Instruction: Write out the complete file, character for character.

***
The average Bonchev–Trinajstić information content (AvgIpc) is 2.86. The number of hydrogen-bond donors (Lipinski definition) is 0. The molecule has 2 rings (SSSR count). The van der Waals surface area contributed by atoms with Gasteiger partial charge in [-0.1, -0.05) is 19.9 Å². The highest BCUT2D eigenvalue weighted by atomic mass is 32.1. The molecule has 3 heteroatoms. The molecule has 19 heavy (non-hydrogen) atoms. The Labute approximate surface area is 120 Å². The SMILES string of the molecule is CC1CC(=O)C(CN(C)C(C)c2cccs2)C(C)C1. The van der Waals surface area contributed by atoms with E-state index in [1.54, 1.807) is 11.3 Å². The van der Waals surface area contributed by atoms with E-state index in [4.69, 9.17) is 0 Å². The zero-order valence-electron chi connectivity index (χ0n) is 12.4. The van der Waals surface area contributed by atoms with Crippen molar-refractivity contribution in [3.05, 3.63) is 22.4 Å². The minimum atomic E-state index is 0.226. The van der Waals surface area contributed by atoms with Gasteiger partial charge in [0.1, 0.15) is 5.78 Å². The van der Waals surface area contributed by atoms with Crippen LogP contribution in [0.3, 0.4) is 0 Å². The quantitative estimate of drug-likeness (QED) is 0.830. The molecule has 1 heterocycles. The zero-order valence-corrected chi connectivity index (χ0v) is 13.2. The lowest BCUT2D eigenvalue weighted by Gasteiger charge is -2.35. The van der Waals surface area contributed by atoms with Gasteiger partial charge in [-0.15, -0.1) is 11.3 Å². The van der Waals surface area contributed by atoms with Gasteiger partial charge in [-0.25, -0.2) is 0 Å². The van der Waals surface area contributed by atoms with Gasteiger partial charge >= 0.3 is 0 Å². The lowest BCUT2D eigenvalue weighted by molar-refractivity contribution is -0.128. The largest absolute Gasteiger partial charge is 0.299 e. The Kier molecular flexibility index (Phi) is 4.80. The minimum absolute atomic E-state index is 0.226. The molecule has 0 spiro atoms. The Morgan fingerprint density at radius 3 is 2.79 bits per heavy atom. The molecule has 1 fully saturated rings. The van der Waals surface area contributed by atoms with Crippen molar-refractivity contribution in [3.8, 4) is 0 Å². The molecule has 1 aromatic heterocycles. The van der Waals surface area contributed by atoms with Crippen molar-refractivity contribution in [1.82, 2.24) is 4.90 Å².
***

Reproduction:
The average Bonchev–Trinajstić information content (AvgIpc) is 2.86. The number of hydrogen-bond donors (Lipinski definition) is 0. The molecule has 2 rings (SSSR count). The van der Waals surface area contributed by atoms with Gasteiger partial charge in [-0.1, -0.05) is 19.9 Å². The highest BCUT2D eigenvalue weighted by atomic mass is 32.1. The molecule has 3 heteroatoms. The molecule has 19 heavy (non-hydrogen) atoms. The Labute approximate surface area is 120 Å². The SMILES string of the molecule is CC1CC(=O)C(CN(C)C(C)c2cccs2)C(C)C1. The van der Waals surface area contributed by atoms with E-state index in [1.54, 1.807) is 11.3 Å². The van der Waals surface area contributed by atoms with E-state index in [4.69, 9.17) is 0 Å². The zero-order valence-electron chi connectivity index (χ0n) is 12.4. The van der Waals surface area contributed by atoms with Crippen molar-refractivity contribution in [3.05, 3.63) is 22.4 Å². The minimum atomic E-state index is 0.226. The van der Waals surface area contributed by atoms with Gasteiger partial charge in [0.1, 0.15) is 5.78 Å². The van der Waals surface area contributed by atoms with Crippen LogP contribution in [0.3, 0.4) is 0 Å². The quantitative estimate of drug-likeness (QED) is 0.830. The molecule has 1 heterocycles. The zero-order valence-corrected chi connectivity index (χ0v) is 13.2. The lowest BCUT2D eigenvalue weighted by Gasteiger charge is -2.35. The van der Waals surface area contributed by atoms with Gasteiger partial charge in [-0.15, -0.1) is 11.3 Å². The van der Waals surface area contributed by atoms with Gasteiger partial charge in [-0.25, -0.2) is 0 Å². The van der Waals surface area contributed by atoms with Gasteiger partial charge >= 0.3 is 0 Å². The lowest BCUT2D eigenvalue weighted by molar-refractivity contribution is -0.128. The largest absolute Gasteiger partial charge is 0.299 e. The Kier molecular flexibility index (Phi) is 4.80. The minimum absolute atomic E-state index is 0.226. The molecule has 0 spiro atoms. The Morgan fingerprint density at radius 3 is 2.79 bits per heavy atom. The molecule has 1 fully saturated rings. The van der Waals surface area contributed by atoms with Crippen molar-refractivity contribution in [3.8, 4) is 0 Å². The molecule has 1 aromatic heterocycles. The van der Waals surface area contributed by atoms with Crippen molar-refractivity contribution in [1.82, 2.24) is 4.90 Å².